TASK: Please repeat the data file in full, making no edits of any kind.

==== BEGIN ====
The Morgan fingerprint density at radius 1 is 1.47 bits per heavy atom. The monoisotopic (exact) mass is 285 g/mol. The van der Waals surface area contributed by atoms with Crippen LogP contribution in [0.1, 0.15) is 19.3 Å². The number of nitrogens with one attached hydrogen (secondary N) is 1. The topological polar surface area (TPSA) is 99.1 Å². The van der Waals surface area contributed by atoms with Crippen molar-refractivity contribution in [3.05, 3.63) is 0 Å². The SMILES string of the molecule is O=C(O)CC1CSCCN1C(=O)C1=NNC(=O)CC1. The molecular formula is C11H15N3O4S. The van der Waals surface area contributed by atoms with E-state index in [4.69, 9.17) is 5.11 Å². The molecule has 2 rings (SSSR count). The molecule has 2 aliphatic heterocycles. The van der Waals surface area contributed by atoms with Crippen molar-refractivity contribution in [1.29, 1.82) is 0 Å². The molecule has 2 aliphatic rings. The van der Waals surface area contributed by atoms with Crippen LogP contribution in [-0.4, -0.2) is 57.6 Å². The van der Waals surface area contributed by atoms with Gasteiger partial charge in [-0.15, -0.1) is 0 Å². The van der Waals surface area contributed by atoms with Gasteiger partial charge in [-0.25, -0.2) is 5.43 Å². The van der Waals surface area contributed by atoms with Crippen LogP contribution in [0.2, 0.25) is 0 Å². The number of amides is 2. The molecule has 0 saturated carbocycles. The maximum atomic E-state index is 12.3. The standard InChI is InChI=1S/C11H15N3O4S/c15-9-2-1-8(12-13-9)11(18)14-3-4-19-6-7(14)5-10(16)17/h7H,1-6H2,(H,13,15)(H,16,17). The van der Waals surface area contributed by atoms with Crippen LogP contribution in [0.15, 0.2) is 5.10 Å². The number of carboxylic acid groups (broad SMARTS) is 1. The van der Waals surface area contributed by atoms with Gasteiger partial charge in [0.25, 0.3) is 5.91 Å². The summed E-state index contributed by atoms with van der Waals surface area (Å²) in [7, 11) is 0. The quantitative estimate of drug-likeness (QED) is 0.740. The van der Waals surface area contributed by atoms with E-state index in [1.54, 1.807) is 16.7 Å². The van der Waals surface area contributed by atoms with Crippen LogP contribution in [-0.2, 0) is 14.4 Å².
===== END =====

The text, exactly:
The Morgan fingerprint density at radius 1 is 1.47 bits per heavy atom. The monoisotopic (exact) mass is 285 g/mol. The van der Waals surface area contributed by atoms with Crippen LogP contribution in [0.1, 0.15) is 19.3 Å². The number of nitrogens with one attached hydrogen (secondary N) is 1. The topological polar surface area (TPSA) is 99.1 Å². The van der Waals surface area contributed by atoms with Crippen molar-refractivity contribution in [3.05, 3.63) is 0 Å². The SMILES string of the molecule is O=C(O)CC1CSCCN1C(=O)C1=NNC(=O)CC1. The molecular formula is C11H15N3O4S. The van der Waals surface area contributed by atoms with E-state index in [4.69, 9.17) is 5.11 Å². The molecule has 2 rings (SSSR count). The molecule has 2 aliphatic heterocycles. The van der Waals surface area contributed by atoms with Crippen molar-refractivity contribution in [1.29, 1.82) is 0 Å². The molecule has 2 aliphatic rings. The van der Waals surface area contributed by atoms with Crippen LogP contribution in [-0.4, -0.2) is 57.6 Å². The van der Waals surface area contributed by atoms with Gasteiger partial charge in [-0.15, -0.1) is 0 Å². The van der Waals surface area contributed by atoms with Gasteiger partial charge in [-0.25, -0.2) is 5.43 Å². The van der Waals surface area contributed by atoms with Crippen LogP contribution in [0.2, 0.25) is 0 Å². The number of amides is 2. The molecule has 0 saturated carbocycles. The maximum atomic E-state index is 12.3. The standard InChI is InChI=1S/C11H15N3O4S/c15-9-2-1-8(12-13-9)11(18)14-3-4-19-6-7(14)5-10(16)17/h7H,1-6H2,(H,13,15)(H,16,17). The van der Waals surface area contributed by atoms with Crippen LogP contribution in [0.15, 0.2) is 5.10 Å². The number of carboxylic acid groups (broad SMARTS) is 1. The van der Waals surface area contributed by atoms with Gasteiger partial charge in [0.25, 0.3) is 5.91 Å². The summed E-state index contributed by atoms with van der Waals surface area (Å²) in [7, 11) is 0. The quantitative estimate of drug-likeness (QED) is 0.740. The van der Waals surface area contributed by atoms with E-state index in [1.54, 1.807) is 16.7 Å². The van der Waals surface area contributed by atoms with Crippen LogP contribution in [-0.2, 0) is 14.4 Å².